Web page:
- Category: Network News
CARY—The North Carolina Writers’ Network will award a second Sally Buckner Emerging Writers' Fellowship, this year to a writer of fiction.
Created in memory of the late Sally Buckner, one of North Carolina’s most beloved poets, editors, and educators, the Buckner Fellowship supports an emerging North Carolina writer, between the ages 21-35, whose work shows promise of excellence and of commitment to a literary career.
The deadline is June 30.
Applicants must be in the early stages of their careers and will not yet have achieved major recognition for their work. No specific academic background is required or preferred, but students enrolled in degree-granting programs are not eligible to apply.
The final judges are Michele T. Berger, Chris Tonelli, and former NC Poet Laureate Joseph Bathanti.
Fellowship recipients will use the $500 award to allay the costs associated with the business of writing: paper, printing, writing supplies, submission fees, research expenses, travel, conference registration fees, etc. In addition to the cash award, recipients will receive a complimentary one-year membership in the NCWN, as well as scholarship aid to attend the Network’s annual Fall Conference.
The fellowship winner will be announced and introduced at the Network’s Fall Conference, held this year in Asheville, November 8-10.
To honor and carry on the lifelong generosity displayed by its namesake, the Buckner Fellowship will invite each recipient, during their award year, to help at least one other writer—by mentoring a less-experienced writer, by critiquing another’s work, by writing references or editing applications, or in whatever other way the recipient sees fit.
Applications will be accepted through Submittable.com from May 1 to June 30. Application is free for current NCWN members; for nonmembers, the application fee is $10. A committee appointed by NCWN will review all applications, and invite finalists for interviews with committee members.
Poet Zachary Lunn of Hoke County won the inaugural Buckner Fellowship. Lunn, originally from Las Vegas, served two tours in Iraq as a medic with the 505th Parachute Infantry Regiment. After the Army, he graduated from the University of North Carolina at Pembroke and then earned his MFA in Creative Writing at North Carolina State University, where he was awarded an Academy of American Poets Prize. His writing appears or is forthcoming in Oxford American, Carve, CONSEQUENCE, Pedestal Magazine, and other literary journals.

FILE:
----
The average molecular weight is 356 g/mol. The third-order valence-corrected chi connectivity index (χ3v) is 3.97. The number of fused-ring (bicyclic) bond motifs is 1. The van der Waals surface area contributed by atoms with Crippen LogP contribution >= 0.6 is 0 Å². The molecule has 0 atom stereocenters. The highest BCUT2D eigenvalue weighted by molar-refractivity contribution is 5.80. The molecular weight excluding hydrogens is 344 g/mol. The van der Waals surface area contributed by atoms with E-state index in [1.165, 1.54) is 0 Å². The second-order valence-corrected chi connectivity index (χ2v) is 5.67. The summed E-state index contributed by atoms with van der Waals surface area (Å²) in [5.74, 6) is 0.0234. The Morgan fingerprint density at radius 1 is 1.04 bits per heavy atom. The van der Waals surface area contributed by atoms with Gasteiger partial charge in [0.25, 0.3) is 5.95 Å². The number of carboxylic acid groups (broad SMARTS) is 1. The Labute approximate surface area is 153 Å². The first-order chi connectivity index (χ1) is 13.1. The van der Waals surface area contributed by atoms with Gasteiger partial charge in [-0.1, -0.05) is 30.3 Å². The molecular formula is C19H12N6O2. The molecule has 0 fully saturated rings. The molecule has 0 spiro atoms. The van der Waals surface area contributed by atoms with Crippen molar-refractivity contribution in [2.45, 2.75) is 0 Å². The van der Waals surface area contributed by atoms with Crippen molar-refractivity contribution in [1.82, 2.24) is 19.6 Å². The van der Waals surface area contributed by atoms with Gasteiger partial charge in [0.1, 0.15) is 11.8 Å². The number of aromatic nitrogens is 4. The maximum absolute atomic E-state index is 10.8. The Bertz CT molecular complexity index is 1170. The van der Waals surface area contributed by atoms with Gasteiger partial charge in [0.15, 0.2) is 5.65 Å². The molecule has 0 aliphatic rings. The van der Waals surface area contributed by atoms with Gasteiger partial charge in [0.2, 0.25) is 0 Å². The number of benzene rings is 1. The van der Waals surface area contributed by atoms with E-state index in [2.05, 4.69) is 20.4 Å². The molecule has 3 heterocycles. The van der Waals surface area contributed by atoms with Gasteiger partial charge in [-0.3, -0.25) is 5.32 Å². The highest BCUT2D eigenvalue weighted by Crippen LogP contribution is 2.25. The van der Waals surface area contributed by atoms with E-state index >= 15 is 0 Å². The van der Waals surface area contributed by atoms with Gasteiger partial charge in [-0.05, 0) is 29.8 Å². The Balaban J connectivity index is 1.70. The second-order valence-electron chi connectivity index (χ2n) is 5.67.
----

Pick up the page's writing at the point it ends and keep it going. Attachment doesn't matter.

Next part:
- Category: Network News
GREENVILLE—The North Carolina Writers' Network 2019 Squire Summer Writing Workshops run Thursday-Sunday, July 18-21, on the campus of East Carolina University in Greenville.
Registration is open.
The Squire Summer Writing Workshops offer an intensive course in a chosen genre (fiction, creative nonfiction, poetry), with ten ninety-minute sessions over the four days of the program. Space in each workshop is limited, so that registrants can work in-depth on their own manuscript samples, as well as their colleagues’, while also studying the principles of the genre with their instructor.
This year's instructors are Alex Albright (Creative Nonfiction); Emily Colin (Fiction); and Dr. Lenard D. Moore (Poetry).
Other features include faculty readings, panel discussions, and open mic sessions—and training sessions—for registrants.
Alex Albright will lead "Dramatic Plot Not Required: Creative Nonfiction."
Good creative nonfiction is an immersion into another world. It needn’t be plot driven: It’s always more than a record of what happened, and much more than simply writing from an "I" point-of-view. Its definition, in fact, sometimes seems fluid and subjective. This session will begin with a brief historical overview of how the newest literary genre came to be before, and of how it’s variously defined. Writers will soon settle on personal goals of CNF that match their interests in writing nonfiction prose: memoir? travel, history, review or opinion piece? biography? Primary emphasis is on how writers at any stage in their career can employ the techniques usually common to writing fiction—setting, dialog, and character development especially—to better authenticate their creative nonfiction work, with a special emphasis on developing settings and a narrator’s identity appropriate to both your story and the time and place in which it occurs. Participants should bring to class introductory paragraphs for two or three of their favorite nonfiction pieces by other writers.
"Writing Fiction that Resonates with Your Readers" will be led by Emily Colin.